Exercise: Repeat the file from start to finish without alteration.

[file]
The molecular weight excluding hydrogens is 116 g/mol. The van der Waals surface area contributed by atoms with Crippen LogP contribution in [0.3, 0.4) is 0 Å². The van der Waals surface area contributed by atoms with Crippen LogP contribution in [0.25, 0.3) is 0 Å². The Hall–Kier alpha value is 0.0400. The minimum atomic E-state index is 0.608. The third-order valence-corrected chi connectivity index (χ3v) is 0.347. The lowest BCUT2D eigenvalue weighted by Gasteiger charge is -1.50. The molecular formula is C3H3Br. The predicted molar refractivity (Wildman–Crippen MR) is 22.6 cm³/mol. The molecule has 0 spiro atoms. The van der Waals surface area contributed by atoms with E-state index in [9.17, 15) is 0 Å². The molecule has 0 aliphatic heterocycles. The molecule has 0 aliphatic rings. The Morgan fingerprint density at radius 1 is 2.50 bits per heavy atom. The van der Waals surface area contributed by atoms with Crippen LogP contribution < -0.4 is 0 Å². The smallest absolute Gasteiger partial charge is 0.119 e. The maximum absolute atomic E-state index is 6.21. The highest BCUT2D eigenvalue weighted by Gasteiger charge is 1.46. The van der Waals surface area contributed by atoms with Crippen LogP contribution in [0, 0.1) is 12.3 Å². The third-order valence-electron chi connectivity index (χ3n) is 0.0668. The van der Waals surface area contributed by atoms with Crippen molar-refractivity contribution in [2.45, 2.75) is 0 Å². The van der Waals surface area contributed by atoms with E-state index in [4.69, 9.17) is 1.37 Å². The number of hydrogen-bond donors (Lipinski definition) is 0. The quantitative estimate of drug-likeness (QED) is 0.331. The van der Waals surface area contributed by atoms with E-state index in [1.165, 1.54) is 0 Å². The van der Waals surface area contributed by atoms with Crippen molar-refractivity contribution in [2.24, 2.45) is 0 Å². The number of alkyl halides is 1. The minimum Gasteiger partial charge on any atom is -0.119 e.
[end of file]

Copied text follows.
The molecular weight excluding hydrogens is 116 g/mol. The van der Waals surface area contributed by atoms with Crippen LogP contribution in [0.3, 0.4) is 0 Å². The van der Waals surface area contributed by atoms with Crippen LogP contribution in [0.25, 0.3) is 0 Å². The Hall–Kier alpha value is 0.0400. The minimum atomic E-state index is 0.608. The third-order valence-corrected chi connectivity index (χ3v) is 0.347. The lowest BCUT2D eigenvalue weighted by Gasteiger charge is -1.50. The molecular formula is C3H3Br. The predicted molar refractivity (Wildman–Crippen MR) is 22.6 cm³/mol. The molecule has 0 spiro atoms. The van der Waals surface area contributed by atoms with E-state index in [9.17, 15) is 0 Å². The molecule has 0 aliphatic heterocycles. The molecule has 0 aliphatic rings. The Morgan fingerprint density at radius 1 is 2.50 bits per heavy atom. The van der Waals surface area contributed by atoms with Crippen LogP contribution < -0.4 is 0 Å². The smallest absolute Gasteiger partial charge is 0.119 e. The maximum absolute atomic E-state index is 6.21. The highest BCUT2D eigenvalue weighted by Gasteiger charge is 1.46. The van der Waals surface area contributed by atoms with Crippen LogP contribution in [0, 0.1) is 12.3 Å². The third-order valence-electron chi connectivity index (χ3n) is 0.0668. The van der Waals surface area contributed by atoms with Crippen molar-refractivity contribution in [2.45, 2.75) is 0 Å². The van der Waals surface area contributed by atoms with E-state index in [4.69, 9.17) is 1.37 Å². The number of hydrogen-bond donors (Lipinski definition) is 0. The quantitative estimate of drug-likeness (QED) is 0.331. The van der Waals surface area contributed by atoms with E-state index in [1.165, 1.54) is 0 Å². The van der Waals surface area contributed by atoms with Crippen molar-refractivity contribution in [2.24, 2.45) is 0 Å². The number of alkyl halides is 1. The minimum Gasteiger partial charge on any atom is -0.119 e.